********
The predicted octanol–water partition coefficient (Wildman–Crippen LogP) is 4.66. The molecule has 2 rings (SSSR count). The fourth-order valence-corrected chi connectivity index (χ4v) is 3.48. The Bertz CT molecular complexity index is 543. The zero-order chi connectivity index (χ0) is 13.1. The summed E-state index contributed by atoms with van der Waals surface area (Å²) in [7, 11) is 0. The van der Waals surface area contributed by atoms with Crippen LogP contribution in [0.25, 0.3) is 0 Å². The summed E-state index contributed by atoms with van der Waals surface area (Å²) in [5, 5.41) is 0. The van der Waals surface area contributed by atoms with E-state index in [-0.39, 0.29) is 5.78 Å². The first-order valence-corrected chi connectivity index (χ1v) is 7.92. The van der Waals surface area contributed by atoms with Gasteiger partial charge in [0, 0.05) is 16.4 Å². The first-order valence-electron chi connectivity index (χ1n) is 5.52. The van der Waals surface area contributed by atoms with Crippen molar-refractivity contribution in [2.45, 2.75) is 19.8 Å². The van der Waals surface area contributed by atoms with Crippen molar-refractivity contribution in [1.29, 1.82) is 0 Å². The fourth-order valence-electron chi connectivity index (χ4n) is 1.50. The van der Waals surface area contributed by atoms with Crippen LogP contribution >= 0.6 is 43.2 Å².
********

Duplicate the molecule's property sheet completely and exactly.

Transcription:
The predicted octanol–water partition coefficient (Wildman–Crippen LogP) is 4.66. The molecule has 2 rings (SSSR count). The fourth-order valence-corrected chi connectivity index (χ4v) is 3.48. The Bertz CT molecular complexity index is 543. The zero-order chi connectivity index (χ0) is 13.1. The summed E-state index contributed by atoms with van der Waals surface area (Å²) in [7, 11) is 0. The van der Waals surface area contributed by atoms with Crippen LogP contribution in [0.25, 0.3) is 0 Å². The summed E-state index contributed by atoms with van der Waals surface area (Å²) in [5, 5.41) is 0. The van der Waals surface area contributed by atoms with E-state index in [-0.39, 0.29) is 5.78 Å². The first-order valence-corrected chi connectivity index (χ1v) is 7.92. The van der Waals surface area contributed by atoms with Gasteiger partial charge in [0, 0.05) is 16.4 Å². The first-order valence-electron chi connectivity index (χ1n) is 5.52. The van der Waals surface area contributed by atoms with Crippen molar-refractivity contribution in [2.45, 2.75) is 19.8 Å². The van der Waals surface area contributed by atoms with Crippen molar-refractivity contribution in [1.29, 1.82) is 0 Å². The fourth-order valence-electron chi connectivity index (χ4n) is 1.50. The van der Waals surface area contributed by atoms with Crippen LogP contribution >= 0.6 is 43.2 Å².